Each year on the 5th of February, a day for the cause of Kashmir is observed in Pakistan. The day is in practice since the 1990s and the whole world is advocating for Kashmir and its people since 1948, but nothing has been achieved. This article attempts to provide a timeline for resolving Kashmir’s issue and points out why a proper solution hasn’t been achieved till today.
- Negotiations on Kashmir for the first time started on November 1, 1947, between Lord Mountbatten and Muhammad Jinnah.
- Later on, in New Delhi talks on the Kashmir issue were held between V. P. Menon and Quaid-e-Azam Muhammad Ali Jinnah under the headship of Lord Hastings Ismay, who was the Chief of Staff of Lord Mountbatten.
- During 1948-49, a United Nations commission was made between India and Pakistan. Sir Owen Dixon, the mediator of the United Nations, held a joint conference of the Prime Ministers of both countries, i.e., Jawaharlal Nehru of India and Liaquat Ali Khan of Pakistan.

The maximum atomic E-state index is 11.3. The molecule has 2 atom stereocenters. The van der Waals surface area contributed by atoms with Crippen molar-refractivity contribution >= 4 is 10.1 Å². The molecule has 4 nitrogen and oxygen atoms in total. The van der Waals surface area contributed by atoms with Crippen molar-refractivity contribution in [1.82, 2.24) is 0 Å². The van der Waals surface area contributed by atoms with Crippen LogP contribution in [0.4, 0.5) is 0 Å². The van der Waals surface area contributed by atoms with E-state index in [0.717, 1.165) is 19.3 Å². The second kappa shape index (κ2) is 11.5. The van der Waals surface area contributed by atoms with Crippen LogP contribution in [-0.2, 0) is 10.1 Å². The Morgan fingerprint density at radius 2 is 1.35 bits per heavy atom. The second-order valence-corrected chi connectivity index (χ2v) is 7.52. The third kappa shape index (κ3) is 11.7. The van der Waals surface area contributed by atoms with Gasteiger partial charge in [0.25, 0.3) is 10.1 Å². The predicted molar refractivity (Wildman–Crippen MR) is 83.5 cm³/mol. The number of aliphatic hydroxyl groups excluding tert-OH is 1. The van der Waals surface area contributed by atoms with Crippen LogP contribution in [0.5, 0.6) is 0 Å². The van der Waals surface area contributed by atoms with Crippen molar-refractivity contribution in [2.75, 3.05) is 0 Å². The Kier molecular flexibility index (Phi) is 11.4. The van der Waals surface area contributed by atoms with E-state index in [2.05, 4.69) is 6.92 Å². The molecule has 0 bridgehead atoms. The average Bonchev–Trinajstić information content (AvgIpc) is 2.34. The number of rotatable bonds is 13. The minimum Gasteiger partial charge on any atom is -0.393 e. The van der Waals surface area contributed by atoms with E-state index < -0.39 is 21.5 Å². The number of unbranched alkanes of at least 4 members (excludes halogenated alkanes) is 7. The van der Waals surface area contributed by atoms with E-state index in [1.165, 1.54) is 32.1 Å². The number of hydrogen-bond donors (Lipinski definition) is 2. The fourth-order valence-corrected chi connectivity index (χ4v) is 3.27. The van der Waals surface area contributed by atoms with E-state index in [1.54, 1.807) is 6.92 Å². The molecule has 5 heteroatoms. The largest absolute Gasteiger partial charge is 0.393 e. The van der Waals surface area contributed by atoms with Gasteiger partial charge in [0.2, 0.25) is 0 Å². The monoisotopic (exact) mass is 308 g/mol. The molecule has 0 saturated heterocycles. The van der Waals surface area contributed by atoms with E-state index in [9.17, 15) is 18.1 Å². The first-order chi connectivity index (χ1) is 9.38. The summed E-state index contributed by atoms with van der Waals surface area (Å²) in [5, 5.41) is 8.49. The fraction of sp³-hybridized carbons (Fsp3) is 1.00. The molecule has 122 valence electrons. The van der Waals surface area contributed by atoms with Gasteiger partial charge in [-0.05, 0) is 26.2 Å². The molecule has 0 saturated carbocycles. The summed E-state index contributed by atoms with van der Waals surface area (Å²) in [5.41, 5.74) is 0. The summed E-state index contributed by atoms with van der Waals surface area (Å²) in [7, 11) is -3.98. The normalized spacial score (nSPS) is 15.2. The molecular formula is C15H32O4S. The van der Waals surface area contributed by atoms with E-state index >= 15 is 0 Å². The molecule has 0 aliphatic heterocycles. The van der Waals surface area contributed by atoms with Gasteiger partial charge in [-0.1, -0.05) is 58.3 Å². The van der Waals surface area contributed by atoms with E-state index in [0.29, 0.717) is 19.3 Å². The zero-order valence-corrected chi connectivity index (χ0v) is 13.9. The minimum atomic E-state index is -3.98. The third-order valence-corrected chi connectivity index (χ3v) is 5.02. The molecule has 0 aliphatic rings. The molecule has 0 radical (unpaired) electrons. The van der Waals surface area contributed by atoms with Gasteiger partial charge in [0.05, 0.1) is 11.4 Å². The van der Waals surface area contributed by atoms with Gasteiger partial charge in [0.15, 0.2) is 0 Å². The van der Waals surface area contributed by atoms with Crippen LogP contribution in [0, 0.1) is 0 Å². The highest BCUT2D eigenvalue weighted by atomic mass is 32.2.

- Talks between Jawaharlal Nehru and Muhammad Ali Bogra took place in 1953 and are thus known as Bogra Talks.
- During 1962-63, talks on the Kashmir issue were held between Zulfiqar Ali Bhutto and Swaran Singh
In 1972, Shimla Accord took place (July 2, 1972).
- On June 23, 1997, Islamabad’s Charter of Composite Dialogue was listed.
On February 21, 1999, during the occasion of the Lahore Bus Deceleration between Atal Bihari Vajpayee and Nawaz Sharif Kashmir issue was also discussed.
Lastly, the Four Points Formula of General Pervaiz Musharraf.
Primarily, the Kashmir dispute has three parties namely;
The People of Kashmir
As it is clearly manifested in the above timeline of events, the say of Kashmiri People has been ignored right from the beginning and they’ve not been involved in any of these negotiations directly. On the contrary, the Constitution of India, under the provision to Article 253 states that;
“No decision affecting the disposition of Jammu and Kashmir shall be made by the Government of India without the consent of the Srinagar Government.”
It implies two things;
- A decision on the disposition of Kashmir is yet to be made.
- The consent of its freely elected governments representing the people is indispensable.
It has been crystal clear now that force has clearly failed and no settlement is possible within the limits of the Indian Constitution only, as Article 370 is hollowed out and Article 35-A is under threat. Thus, a compromise has to be made among all three parties. Freedom is only possible through effective negotiations. It cannot be secured by force nor India can crush Kashmiris and their voices by force. Lastly, no accord will succeed unless all the three sides concur and compromise.